From Houston Public Media:
New federal rules will require e-cigarette companies to disclose ingredients to regulators and add nicotine warnings to the products. There will also be a new national ban on sales to minors. Texas already had that age restriction in place.
“We just don’t know how unsafe they are,” said M.D. Anderson Cancer Center president Ron DePinho, who approves of the new regulations.
“These are combustible chemicals that release formaldehyde and a variety of other noxious substances, so we don’t really know whether or not these agents are injurious to lungs or health,” he added.
Some manufacturers claim e-cigarettes can help people quit smoking, but DePinho says the research doesn’t yet prove that.
He points to other studies showing e-cigarettes could act as a gateway to more traditional tobacco products. He calls that troubling, because it could reverse decades of progress in reducing smoking rates. Tobacco use remains a global killer.
“It accounts for 20 percent of all deaths and 30 percent of all cancer deaths,” DePinho said. “Any agent that provides a gateway towards tobacco use is something that needs to be addressed, and addressed rigorously.”
The new rules will require companies to disclose ingredients inside the nicotine-laced flavored fluids, and apply nicotine labels and warnings.
Dr. Ernest Hawk, MD Anderson’s vice president for cancer prevention, said it’s hard to do research or draw conclusions about e-cigarettes when there are no standards or transparency in the market.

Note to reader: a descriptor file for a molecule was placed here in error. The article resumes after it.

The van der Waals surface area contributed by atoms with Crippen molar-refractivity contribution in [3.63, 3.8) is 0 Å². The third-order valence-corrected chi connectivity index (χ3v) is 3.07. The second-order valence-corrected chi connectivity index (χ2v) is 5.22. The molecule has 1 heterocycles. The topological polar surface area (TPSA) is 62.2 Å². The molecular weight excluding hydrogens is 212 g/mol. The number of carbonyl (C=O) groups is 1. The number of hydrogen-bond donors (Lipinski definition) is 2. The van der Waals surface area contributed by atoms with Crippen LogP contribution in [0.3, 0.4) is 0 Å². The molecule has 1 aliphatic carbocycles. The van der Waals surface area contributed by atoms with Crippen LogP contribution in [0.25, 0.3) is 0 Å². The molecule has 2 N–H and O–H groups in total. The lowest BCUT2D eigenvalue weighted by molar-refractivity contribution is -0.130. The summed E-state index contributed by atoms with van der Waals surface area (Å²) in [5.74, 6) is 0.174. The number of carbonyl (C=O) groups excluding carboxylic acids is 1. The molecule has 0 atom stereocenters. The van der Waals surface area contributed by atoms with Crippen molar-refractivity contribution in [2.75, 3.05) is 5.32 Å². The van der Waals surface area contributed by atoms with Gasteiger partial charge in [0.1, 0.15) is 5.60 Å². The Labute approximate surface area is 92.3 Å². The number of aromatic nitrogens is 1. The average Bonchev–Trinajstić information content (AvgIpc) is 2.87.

“It’s been kind of the wild west,” Hawk said. “We use one term, e-cigarettes, but it really covers hundreds of different liquids, different atomizers, different heating methods. This really will help to get a handle on all that, and hopefully lead to greater standardization in the future.”
Dr. Alex Prokhorov is an expert on smoking and youth at MD Anderson. Prokhorov says the idea of a nicotine label might sound obvious, but in his surveys of young people he has learned that many don’t know that e-cigarettes contain nicotine, or what that means for their brains and bodies.
At the Vapor Galleria on the South Loop, near NRG stadium, nicotine-laced liquid refills come in dozens of flavors, from “Pecan Pie” to “Papa Smurf.”
Shop owner Erick Jones seemed unconcerned about the new regulations.
For one thing, Texas law already forbids the sale of e-cigarettes to minors.
In addition, all the nicotine liquids that Jones sells in his shop are manufactured at a central laboratory for all the franchises in the chain. Jones said he doesn’t think the lab would have any problems meeting new regulations.
Dove Southridge of Sugar Land stopped by the store last week.
Although generally leery of government regulations, Southridge said it’s a good idea to protect teenagers from nicotine addiction.
“The vaper devices that we have, they’re just obviously so cool looking, you know?” Southridge said. “So I could see how this could catch on, maybe start a whole new generation or several generations of nicotine addicts. I will openly admit that nicotine is the worst addiction that I’ve ever picked up in my life.”
Southridge switches back and forth between regular and e-cigarettes. He said e-cigarettes can be convenient in certain settings.
“The vapor doesn’t stink up your house and make your clothes stink, and things like that,” he said.
Southride claimed e-cigarettes are also cheaper. When he smokes regular cigarettes, he can smoke up to two packs a day, at a cost of $10 or more. But a vial of liquid nicotine only costs $17, and that lasts a whole week.
Prices could change as the new regulations come into effect. Manufacturers have two years to register their products with the FDA.